Judges 1:21 Parallel Verses [⇓ See commentary ⇓]

Judges 1:21, NIV: The Benjamites, however, did not drive out the Jebusites, who were living in Jerusalem; to this day the Jebusites live there with the Benjamites.

Judges 1:21, ESV: But the people of Benjamin did not drive out the Jebusites who lived in Jerusalem, so the Jebusites have lived with the people of Benjamin in Jerusalem to this day.

Judges 1:21, KJV: And the children of Benjamin did not drive out the Jebusites that inhabited Jerusalem; but the Jebusites dwell with the children of Benjamin in Jerusalem unto this day.

Judges 1:21, NASB: But the sons of Benjamin did not drive out the Jebusites who lived in Jerusalem; so the Jebusites have lived with the sons of Benjamin in Jerusalem to this day.

Judges 1:21, NLT: The tribe of Benjamin, however, failed to drive out the Jebusites, who were living in Jerusalem. So to this day the Jebusites live in Jerusalem among the people of Benjamin.

Judges 1:21, CSB: At the same time the Benjaminites did not drive out the Jebusites who were living in Jerusalem. The Jebusites have lived among the Benjaminites in Jerusalem to this day.

What does Judges 1:21 mean? [⇑ See verse text ⇑]

Having reported on the conquests of Judah and Simeon, Judges now begins to report on the progress of other tribes in securing their allotted territories in the Promised Land. Benjamin's territory was relatively small, but it included prime real estate right in the heart of Israel. Cities within Benjamin's borders included Jericho, Ramah, Gibeah, and Jerusalem.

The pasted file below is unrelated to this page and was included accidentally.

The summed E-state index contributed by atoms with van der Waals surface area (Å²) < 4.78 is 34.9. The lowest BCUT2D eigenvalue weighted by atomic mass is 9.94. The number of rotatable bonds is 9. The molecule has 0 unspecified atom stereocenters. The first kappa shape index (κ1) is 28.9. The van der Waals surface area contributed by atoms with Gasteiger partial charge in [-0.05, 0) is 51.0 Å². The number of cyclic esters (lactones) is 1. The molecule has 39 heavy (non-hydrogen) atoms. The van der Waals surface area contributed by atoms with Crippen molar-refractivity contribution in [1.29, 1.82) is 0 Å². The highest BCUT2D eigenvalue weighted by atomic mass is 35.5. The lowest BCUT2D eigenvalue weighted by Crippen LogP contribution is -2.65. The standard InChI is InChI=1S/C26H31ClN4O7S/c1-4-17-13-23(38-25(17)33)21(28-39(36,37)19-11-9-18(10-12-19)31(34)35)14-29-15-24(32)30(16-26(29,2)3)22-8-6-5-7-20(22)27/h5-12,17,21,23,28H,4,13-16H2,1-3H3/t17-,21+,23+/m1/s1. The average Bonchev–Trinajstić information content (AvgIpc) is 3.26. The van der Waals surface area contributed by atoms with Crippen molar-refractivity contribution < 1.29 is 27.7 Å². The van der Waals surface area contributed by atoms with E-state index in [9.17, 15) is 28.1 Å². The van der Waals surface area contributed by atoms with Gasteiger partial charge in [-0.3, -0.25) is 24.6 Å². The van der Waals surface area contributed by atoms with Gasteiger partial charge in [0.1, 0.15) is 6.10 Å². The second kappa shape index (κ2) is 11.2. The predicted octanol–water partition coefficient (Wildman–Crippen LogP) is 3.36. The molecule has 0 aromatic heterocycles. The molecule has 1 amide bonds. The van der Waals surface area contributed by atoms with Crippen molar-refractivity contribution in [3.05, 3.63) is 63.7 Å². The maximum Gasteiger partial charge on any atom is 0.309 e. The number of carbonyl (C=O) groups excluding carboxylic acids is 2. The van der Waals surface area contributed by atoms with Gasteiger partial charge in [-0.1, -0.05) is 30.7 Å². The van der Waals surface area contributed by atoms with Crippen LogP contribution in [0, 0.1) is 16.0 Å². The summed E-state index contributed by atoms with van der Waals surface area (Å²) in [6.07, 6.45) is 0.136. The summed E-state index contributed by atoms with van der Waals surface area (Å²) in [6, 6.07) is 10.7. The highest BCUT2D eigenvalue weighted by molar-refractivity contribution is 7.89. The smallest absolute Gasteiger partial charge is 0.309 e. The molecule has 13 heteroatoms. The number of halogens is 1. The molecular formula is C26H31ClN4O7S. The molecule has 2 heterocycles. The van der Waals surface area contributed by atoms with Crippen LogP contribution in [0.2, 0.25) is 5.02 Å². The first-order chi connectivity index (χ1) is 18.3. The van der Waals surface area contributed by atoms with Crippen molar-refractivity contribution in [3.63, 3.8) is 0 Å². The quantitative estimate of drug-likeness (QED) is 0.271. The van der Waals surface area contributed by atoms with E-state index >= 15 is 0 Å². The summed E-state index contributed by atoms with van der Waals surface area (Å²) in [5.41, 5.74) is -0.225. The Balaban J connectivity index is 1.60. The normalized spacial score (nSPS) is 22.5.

The Jebusite people had taken possession of the ancient city of Jerusalem. This may have happened after Judah's army defeated the former occupants of Jerusalem and burned at least part of the city (Judges 1:8). If that is the case, either more Jebusites arrived, or they replaced the Canaanites who lived in Jerusalem before them. Judah failed to hold the city, perhaps because it was outside of their territory to start with.

When it came time for the people of Benjamin to take Jerusalem, they failed to drive the Jebusites out. Instead of persisting, the people of Benjamin simply lived alongside the Jebusites in their territory. Apparently, the Jebusites didn't have the ability to repel the people of Benjamin, either. So, they co-existed for a time. This is exactly the opposite of what God had told His people to do.

God was specific: in this situation, the depraved Canaanite culture was to be completely destroyed (Deuteronomy 20:16–17). One reason for that was judgment on Canaan's evil (Deuteronomy 7:1–5; 9:4–5). Another was to limit Israel's temptation to imitate the practices of these wicked nations (Deuteronomy 20:18). Failing to rid the territory of these evil influences led to disastrous consequences for Israel for generations to come.

Not until King David, many years later, will Israel finally evict the Jebusites from Jerusalem, which becomes the City of David (2 Samuel 5:6–9).